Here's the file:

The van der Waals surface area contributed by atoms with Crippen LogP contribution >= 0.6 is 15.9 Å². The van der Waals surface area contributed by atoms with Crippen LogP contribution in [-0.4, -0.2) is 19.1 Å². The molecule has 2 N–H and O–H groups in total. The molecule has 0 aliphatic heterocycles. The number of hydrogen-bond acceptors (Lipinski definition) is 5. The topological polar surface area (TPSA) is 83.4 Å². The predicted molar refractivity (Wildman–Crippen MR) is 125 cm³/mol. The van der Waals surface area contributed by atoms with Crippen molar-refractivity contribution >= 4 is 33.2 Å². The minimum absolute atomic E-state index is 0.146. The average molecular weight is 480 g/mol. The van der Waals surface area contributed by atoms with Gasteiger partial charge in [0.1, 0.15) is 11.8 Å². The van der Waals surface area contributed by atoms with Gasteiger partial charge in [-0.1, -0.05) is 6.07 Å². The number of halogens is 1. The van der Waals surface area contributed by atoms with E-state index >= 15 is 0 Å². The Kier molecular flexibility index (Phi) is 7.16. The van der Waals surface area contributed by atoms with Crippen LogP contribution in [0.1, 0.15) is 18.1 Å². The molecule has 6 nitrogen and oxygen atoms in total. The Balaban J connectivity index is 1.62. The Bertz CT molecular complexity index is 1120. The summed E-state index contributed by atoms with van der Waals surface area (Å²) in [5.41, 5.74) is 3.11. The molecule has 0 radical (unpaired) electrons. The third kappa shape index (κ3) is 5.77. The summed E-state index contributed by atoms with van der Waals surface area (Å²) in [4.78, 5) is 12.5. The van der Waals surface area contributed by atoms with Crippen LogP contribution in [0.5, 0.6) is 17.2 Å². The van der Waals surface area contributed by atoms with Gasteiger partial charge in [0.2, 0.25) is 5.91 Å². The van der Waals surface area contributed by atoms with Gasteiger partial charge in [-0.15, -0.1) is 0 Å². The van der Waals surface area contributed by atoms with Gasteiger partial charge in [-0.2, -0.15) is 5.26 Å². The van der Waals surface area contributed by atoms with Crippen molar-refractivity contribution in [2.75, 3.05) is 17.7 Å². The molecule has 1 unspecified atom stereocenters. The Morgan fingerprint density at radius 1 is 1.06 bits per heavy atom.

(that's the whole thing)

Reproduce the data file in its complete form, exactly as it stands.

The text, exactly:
The van der Waals surface area contributed by atoms with Crippen LogP contribution >= 0.6 is 15.9 Å². The van der Waals surface area contributed by atoms with Crippen LogP contribution in [-0.4, -0.2) is 19.1 Å². The molecule has 2 N–H and O–H groups in total. The molecule has 0 aliphatic heterocycles. The number of hydrogen-bond acceptors (Lipinski definition) is 5. The topological polar surface area (TPSA) is 83.4 Å². The predicted molar refractivity (Wildman–Crippen MR) is 125 cm³/mol. The van der Waals surface area contributed by atoms with Crippen molar-refractivity contribution >= 4 is 33.2 Å². The minimum absolute atomic E-state index is 0.146. The average molecular weight is 480 g/mol. The van der Waals surface area contributed by atoms with Gasteiger partial charge in [0.1, 0.15) is 11.8 Å². The van der Waals surface area contributed by atoms with Gasteiger partial charge in [-0.1, -0.05) is 6.07 Å². The number of halogens is 1. The van der Waals surface area contributed by atoms with E-state index >= 15 is 0 Å². The Kier molecular flexibility index (Phi) is 7.16. The van der Waals surface area contributed by atoms with Crippen LogP contribution in [0.1, 0.15) is 18.1 Å². The molecule has 6 nitrogen and oxygen atoms in total. The Balaban J connectivity index is 1.62. The Bertz CT molecular complexity index is 1120. The summed E-state index contributed by atoms with van der Waals surface area (Å²) in [5.41, 5.74) is 3.11. The molecule has 0 radical (unpaired) electrons. The third kappa shape index (κ3) is 5.77. The summed E-state index contributed by atoms with van der Waals surface area (Å²) in [4.78, 5) is 12.5. The van der Waals surface area contributed by atoms with Crippen LogP contribution in [0.5, 0.6) is 17.2 Å². The van der Waals surface area contributed by atoms with Gasteiger partial charge in [0.2, 0.25) is 5.91 Å². The van der Waals surface area contributed by atoms with Gasteiger partial charge in [-0.15, -0.1) is 0 Å². The van der Waals surface area contributed by atoms with Gasteiger partial charge in [-0.2, -0.15) is 5.26 Å². The van der Waals surface area contributed by atoms with Crippen molar-refractivity contribution in [2.75, 3.05) is 17.7 Å². The molecule has 1 unspecified atom stereocenters. The Morgan fingerprint density at radius 1 is 1.06 bits per heavy atom.